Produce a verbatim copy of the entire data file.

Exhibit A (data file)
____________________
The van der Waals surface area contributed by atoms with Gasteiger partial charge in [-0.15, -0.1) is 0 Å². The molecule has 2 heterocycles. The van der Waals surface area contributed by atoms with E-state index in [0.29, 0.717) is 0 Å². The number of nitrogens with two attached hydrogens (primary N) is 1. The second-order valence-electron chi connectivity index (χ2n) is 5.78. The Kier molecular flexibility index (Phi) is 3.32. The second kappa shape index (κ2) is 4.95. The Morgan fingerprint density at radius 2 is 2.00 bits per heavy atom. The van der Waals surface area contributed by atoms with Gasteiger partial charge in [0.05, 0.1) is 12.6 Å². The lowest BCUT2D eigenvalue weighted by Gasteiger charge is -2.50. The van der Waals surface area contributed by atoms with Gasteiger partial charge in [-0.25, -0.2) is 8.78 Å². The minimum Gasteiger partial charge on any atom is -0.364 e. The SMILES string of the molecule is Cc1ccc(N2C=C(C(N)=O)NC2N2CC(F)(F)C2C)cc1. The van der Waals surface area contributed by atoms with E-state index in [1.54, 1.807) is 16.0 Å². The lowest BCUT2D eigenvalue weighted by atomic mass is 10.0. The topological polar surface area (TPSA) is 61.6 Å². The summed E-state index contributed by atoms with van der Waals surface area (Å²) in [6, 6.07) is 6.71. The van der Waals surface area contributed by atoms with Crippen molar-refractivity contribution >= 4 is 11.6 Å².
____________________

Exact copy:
The van der Waals surface area contributed by atoms with Gasteiger partial charge in [-0.15, -0.1) is 0 Å². The molecule has 2 heterocycles. The van der Waals surface area contributed by atoms with E-state index in [0.29, 0.717) is 0 Å². The number of nitrogens with two attached hydrogens (primary N) is 1. The second-order valence-electron chi connectivity index (χ2n) is 5.78. The Kier molecular flexibility index (Phi) is 3.32. The second kappa shape index (κ2) is 4.95. The Morgan fingerprint density at radius 2 is 2.00 bits per heavy atom. The van der Waals surface area contributed by atoms with Gasteiger partial charge in [0.05, 0.1) is 12.6 Å². The lowest BCUT2D eigenvalue weighted by Gasteiger charge is -2.50. The van der Waals surface area contributed by atoms with Gasteiger partial charge in [-0.25, -0.2) is 8.78 Å². The minimum Gasteiger partial charge on any atom is -0.364 e. The SMILES string of the molecule is Cc1ccc(N2C=C(C(N)=O)NC2N2CC(F)(F)C2C)cc1. The van der Waals surface area contributed by atoms with E-state index in [1.54, 1.807) is 16.0 Å². The lowest BCUT2D eigenvalue weighted by atomic mass is 10.0. The topological polar surface area (TPSA) is 61.6 Å². The summed E-state index contributed by atoms with van der Waals surface area (Å²) in [6, 6.07) is 6.71. The van der Waals surface area contributed by atoms with Crippen molar-refractivity contribution >= 4 is 11.6 Å².